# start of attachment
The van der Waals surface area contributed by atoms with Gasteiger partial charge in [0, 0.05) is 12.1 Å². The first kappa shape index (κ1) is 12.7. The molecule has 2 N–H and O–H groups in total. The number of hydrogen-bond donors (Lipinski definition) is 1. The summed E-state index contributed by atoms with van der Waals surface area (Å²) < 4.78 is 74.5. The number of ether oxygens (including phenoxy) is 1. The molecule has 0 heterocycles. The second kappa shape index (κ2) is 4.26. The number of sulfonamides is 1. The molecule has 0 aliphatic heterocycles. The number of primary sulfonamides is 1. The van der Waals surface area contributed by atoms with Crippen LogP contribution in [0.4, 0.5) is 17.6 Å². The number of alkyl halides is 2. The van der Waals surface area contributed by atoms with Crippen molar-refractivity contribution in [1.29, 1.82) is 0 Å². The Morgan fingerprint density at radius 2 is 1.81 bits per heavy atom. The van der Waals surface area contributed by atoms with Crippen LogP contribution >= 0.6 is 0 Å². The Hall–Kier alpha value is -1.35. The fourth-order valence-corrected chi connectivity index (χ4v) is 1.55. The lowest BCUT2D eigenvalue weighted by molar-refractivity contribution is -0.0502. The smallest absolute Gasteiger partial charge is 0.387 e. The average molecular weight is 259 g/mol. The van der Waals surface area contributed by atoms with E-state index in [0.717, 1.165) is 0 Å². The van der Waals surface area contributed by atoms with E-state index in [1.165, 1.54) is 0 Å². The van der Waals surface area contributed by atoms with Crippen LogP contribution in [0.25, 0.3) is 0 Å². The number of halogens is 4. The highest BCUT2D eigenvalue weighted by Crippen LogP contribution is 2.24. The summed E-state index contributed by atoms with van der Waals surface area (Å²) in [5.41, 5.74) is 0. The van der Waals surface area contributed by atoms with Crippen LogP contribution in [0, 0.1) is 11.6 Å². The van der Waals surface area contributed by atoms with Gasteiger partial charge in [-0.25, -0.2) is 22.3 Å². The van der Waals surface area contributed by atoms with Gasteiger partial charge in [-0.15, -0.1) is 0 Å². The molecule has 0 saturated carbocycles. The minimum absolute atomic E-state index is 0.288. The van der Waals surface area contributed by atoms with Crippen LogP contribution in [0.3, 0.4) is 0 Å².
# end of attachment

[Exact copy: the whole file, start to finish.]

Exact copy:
The van der Waals surface area contributed by atoms with Gasteiger partial charge in [0, 0.05) is 12.1 Å². The first kappa shape index (κ1) is 12.7. The molecule has 2 N–H and O–H groups in total. The number of hydrogen-bond donors (Lipinski definition) is 1. The summed E-state index contributed by atoms with van der Waals surface area (Å²) < 4.78 is 74.5. The number of ether oxygens (including phenoxy) is 1. The molecule has 0 heterocycles. The second kappa shape index (κ2) is 4.26. The number of sulfonamides is 1. The molecule has 0 aliphatic heterocycles. The number of primary sulfonamides is 1. The van der Waals surface area contributed by atoms with Crippen LogP contribution in [0.4, 0.5) is 17.6 Å². The number of alkyl halides is 2. The van der Waals surface area contributed by atoms with Crippen molar-refractivity contribution in [1.29, 1.82) is 0 Å². The Morgan fingerprint density at radius 2 is 1.81 bits per heavy atom. The van der Waals surface area contributed by atoms with Crippen LogP contribution >= 0.6 is 0 Å². The Hall–Kier alpha value is -1.35. The fourth-order valence-corrected chi connectivity index (χ4v) is 1.55. The lowest BCUT2D eigenvalue weighted by molar-refractivity contribution is -0.0502. The smallest absolute Gasteiger partial charge is 0.387 e. The average molecular weight is 259 g/mol. The van der Waals surface area contributed by atoms with E-state index in [0.717, 1.165) is 0 Å². The van der Waals surface area contributed by atoms with E-state index in [1.165, 1.54) is 0 Å². The van der Waals surface area contributed by atoms with Crippen LogP contribution in [0.25, 0.3) is 0 Å². The number of halogens is 4. The highest BCUT2D eigenvalue weighted by Crippen LogP contribution is 2.24. The summed E-state index contributed by atoms with van der Waals surface area (Å²) in [5.41, 5.74) is 0. The van der Waals surface area contributed by atoms with Crippen LogP contribution in [0, 0.1) is 11.6 Å². The van der Waals surface area contributed by atoms with Gasteiger partial charge in [-0.25, -0.2) is 22.3 Å². The van der Waals surface area contributed by atoms with Gasteiger partial charge in [-0.15, -0.1) is 0 Å². The molecule has 0 saturated carbocycles. The minimum absolute atomic E-state index is 0.288. The van der Waals surface area contributed by atoms with Crippen LogP contribution in [0.3, 0.4) is 0 Å².